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Reduction of Photoconductor Fatigue With Properly Formulated Charge Transport Layers

IP.com Disclosure Number: IPCOM000102503D
Original Publication Date: 1990-Nov-01
Included in the Prior Art Database: 2005-Mar-17
Document File: 2 page(s) / 74K

Publishing Venue

IBM

Related People

Cox, RJ: AUTHOR [+3]

Abstract

4-Diethylaminobenzaldehyde diphenylhydrazone (DEH) represents a class of organic molecules which may be used for hole transport in organic layered photoconductors. DEH is contained in the charge transport layer (CTL) whose typical formulation is 40% by weight of DEH in a polymeric binder, and whose thickness is Z20 mm. The CTL is coated atop a charge generation layer (CGL) composed of an organic dye like chlorodiane blue, often embedded in a polymer host also. Unfortunately, when the photoconductor is exposed to 400-480 nm light, or blue light, DEH undergoes a photochemical reaction to an indazole derivative [*]. Associated with the photochemistry is an inability of the photoconductor to completely photodischarge.

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Reduction of Photoconductor Fatigue With Properly Formulated Charge Transport Layers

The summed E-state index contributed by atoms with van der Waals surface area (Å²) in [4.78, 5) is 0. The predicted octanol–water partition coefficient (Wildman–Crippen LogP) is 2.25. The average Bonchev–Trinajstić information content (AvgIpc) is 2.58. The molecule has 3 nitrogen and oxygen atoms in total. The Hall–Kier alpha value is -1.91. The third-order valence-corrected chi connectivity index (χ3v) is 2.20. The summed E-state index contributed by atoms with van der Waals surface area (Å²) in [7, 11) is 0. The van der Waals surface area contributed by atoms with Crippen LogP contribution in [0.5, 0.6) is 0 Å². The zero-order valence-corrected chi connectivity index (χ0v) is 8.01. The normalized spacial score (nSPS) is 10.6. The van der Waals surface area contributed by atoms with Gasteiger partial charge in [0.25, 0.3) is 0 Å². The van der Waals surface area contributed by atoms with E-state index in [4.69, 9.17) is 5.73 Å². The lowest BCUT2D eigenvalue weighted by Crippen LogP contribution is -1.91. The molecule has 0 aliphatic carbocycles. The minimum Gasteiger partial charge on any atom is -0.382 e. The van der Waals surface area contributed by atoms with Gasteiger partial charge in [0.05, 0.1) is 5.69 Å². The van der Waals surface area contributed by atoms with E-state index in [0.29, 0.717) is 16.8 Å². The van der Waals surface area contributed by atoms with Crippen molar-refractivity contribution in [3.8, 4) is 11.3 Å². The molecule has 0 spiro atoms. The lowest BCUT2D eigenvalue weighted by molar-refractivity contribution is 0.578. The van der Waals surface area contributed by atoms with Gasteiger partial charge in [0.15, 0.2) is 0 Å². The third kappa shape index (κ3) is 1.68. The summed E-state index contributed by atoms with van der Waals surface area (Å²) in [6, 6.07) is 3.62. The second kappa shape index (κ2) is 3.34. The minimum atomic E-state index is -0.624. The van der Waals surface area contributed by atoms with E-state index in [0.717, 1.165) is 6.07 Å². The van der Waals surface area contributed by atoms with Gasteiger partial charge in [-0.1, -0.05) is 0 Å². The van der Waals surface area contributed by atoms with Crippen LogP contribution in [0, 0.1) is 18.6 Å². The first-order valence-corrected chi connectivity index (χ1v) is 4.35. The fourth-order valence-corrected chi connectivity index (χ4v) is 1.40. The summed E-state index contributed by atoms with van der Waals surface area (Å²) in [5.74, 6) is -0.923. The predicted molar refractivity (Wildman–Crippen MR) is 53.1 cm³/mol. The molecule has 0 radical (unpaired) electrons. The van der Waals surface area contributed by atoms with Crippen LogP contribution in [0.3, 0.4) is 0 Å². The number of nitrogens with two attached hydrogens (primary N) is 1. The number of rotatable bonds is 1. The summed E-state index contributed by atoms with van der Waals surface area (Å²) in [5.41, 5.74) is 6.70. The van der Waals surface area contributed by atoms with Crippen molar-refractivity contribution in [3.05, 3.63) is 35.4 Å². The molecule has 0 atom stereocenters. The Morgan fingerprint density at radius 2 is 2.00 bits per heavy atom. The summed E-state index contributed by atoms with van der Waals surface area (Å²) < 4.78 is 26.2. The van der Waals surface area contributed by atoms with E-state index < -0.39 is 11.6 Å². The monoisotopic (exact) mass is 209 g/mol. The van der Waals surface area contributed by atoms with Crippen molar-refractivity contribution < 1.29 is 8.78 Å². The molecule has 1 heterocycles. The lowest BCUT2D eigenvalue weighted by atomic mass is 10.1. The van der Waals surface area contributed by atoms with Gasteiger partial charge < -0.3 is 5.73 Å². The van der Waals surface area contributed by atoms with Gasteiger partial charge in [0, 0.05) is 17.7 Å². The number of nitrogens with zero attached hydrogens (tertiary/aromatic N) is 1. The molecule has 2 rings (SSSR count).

4-Diethylaminobenzaldehyde diphenylhydrazone (DEH)
represents a class of organic molecules which may be used for hole
transport in organic layered photoconductors.  DEH is contained in
the charge transport layer (CTL) whose typical formulation is 40% by
weight of DEH in a polymeric binder, and whose thickness is Z20 mm.
The CTL is coated atop a charge generation layer (CGL) composed of an
organic dye like chlorodiane blue, often embedded in a polymer host
also.  Unfortunately, when the photoconductor is exposed to 400-480
nm light, or blue light, DEH undergoes a photochemical reaction to an
indazole derivative [*]. Associated with the photochemistry is an
inability of the photoconductor to completely photodischarge.  When
the same photoconductor is exposed to >520 nm light, or yellow light,
a photochemical reaction between the CGL and CTL ensues which effects
the electrical properties of the photoconductor in either of two
ways:  increasing residual voltage after exposure to an erase lamp,
and increasing the dark conductivity.  Which of these occurs depends
greatly upon the specific formulation of the photoconductor, i.e.,
the choice of charge transport molecules and the choice of polymers.

      Disclosed is a photoconductor formulation which provides
greater stability of the electrical properties of the photoconductor
to both blue and yellow light.  In a photoconductor using chlorodia...